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Understanding A Confrontation In Self Defence

Eclectic Self Protection (ESP) - North London Martial Arts & Self Defence
Published by in Self Defence · 1 November 2014
Tags: selfdefenceinaconfrontationeclecticselfprotectionnorthlondonmartialarts&selfdefenceesp
Understanding A Confrontation In Self Defence



A confrontation by definition is a conflict of interests between 2 opposing parties. This may be a situation in which people or groups of people are fighting opposing or challenging each other in a aggressive or violent way.

In most confrontations there are 5 main stages : The Approach, The Close, The Trapp, The Attack and The Aftermath.



Stage 1: Approaching – The first sign of potential danger is approaching. An assailant may walk towards you casually, follow you from behind or jump out and surprise you. This is the pre-cursor for you to avoid the assailant or run to safety.

Remember: Don’t Run Away from Danger; Run to Safety. You don’t need to beat or defeat an assailant – there are no winners in self-defense. Your only goal is to escape safely.

Stage 2: Closing – If a person is approaching you and you feel uncomfortable do not allow the assailant to get closer than 5 to 6 feet. If they pass this distance, give a stern verbal warning: ‘don’t come any closer’, ‘get back’.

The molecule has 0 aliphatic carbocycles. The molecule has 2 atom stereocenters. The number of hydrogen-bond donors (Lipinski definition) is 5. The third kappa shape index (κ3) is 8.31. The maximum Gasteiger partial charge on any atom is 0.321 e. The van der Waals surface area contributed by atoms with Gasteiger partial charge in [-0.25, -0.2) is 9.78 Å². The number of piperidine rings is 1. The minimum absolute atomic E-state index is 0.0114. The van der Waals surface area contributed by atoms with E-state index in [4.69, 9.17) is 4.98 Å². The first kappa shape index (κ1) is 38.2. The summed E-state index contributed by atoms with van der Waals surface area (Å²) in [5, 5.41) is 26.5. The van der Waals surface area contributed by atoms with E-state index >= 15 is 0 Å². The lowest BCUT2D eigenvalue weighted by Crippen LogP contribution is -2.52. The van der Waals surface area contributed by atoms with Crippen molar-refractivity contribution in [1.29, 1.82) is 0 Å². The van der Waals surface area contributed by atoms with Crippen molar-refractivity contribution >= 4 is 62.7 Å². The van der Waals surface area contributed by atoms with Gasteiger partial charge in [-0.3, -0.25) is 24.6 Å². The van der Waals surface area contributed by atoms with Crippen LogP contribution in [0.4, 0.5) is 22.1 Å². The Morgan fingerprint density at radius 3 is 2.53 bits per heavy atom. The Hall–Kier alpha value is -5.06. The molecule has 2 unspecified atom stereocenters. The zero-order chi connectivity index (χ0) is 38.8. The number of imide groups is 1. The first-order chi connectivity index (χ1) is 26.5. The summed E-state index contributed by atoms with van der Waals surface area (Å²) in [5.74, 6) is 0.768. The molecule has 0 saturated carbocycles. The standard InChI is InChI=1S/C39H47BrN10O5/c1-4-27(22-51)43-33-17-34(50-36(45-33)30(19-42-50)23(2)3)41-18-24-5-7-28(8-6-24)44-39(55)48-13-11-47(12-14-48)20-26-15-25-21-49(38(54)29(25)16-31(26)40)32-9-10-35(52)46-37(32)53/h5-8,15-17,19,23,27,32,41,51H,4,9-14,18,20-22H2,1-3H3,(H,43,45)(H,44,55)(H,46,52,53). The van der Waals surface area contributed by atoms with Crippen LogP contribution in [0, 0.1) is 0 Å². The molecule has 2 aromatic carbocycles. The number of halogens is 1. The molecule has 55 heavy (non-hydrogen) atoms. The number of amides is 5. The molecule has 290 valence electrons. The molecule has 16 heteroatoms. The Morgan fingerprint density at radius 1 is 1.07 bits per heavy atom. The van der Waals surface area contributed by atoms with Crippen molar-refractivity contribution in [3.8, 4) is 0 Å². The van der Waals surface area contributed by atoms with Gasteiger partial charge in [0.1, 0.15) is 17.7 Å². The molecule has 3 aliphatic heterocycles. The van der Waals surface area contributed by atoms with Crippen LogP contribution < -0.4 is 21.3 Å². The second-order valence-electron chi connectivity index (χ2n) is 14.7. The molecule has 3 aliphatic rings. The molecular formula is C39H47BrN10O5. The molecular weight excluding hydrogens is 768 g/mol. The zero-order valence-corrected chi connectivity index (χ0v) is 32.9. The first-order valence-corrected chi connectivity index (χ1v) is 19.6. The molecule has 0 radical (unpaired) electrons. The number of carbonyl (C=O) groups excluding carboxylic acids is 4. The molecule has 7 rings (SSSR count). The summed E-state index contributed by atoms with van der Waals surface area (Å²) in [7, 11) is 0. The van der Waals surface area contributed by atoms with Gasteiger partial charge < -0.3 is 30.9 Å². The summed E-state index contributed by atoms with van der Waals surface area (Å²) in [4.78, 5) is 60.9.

Stage 3: Trapping – An assailant who ignores a verbal warning and moves closer to you has an intention on harming you. This is cue to flee immediately without hesitation. Be aware if you begin to flee, an assailant may try to drive you to a confined area.

Stage 4: Attack – When physically attacked there are a number of things you should do that might mean the difference between life and death. (1) You should have a strong mind. Stay calm, alert and don’t panic. An experienced assailant will use your mind against you to control the situation. Take a deep breath, stand tall and be ready for anything. Stay away from the wall or corner and try and place the assailant in front of the wall. (2) Look for mistakes or weak spots. This is when you will find an opening to break through. Use his weak spots for striking or exploiting. For example, if your female and up against a 20 stone bloke strike pressure points such as his groin with a front kick or if he is wearing heavy clothing strike his throat. (3) Every physical confrontation is fluid and the changing nature of the conflict will create a number of opportunities for you to escape or counter attack. (4) Don’t dwell on mistakes – keep your sight on the entire spectrum which is your survival. (5) Have a game plan – Know how to protect your body, know where to strike, be familiar with the environmental weapons and possible exits and know where to look for help.

Stage 5: Aftermath – In the aftermath of an attack whether it be a mugging or assault, the assailant may decide to kill you. Do not let your guard down until you have escaped or the assailant has left the area.

Written by Luke James 2014

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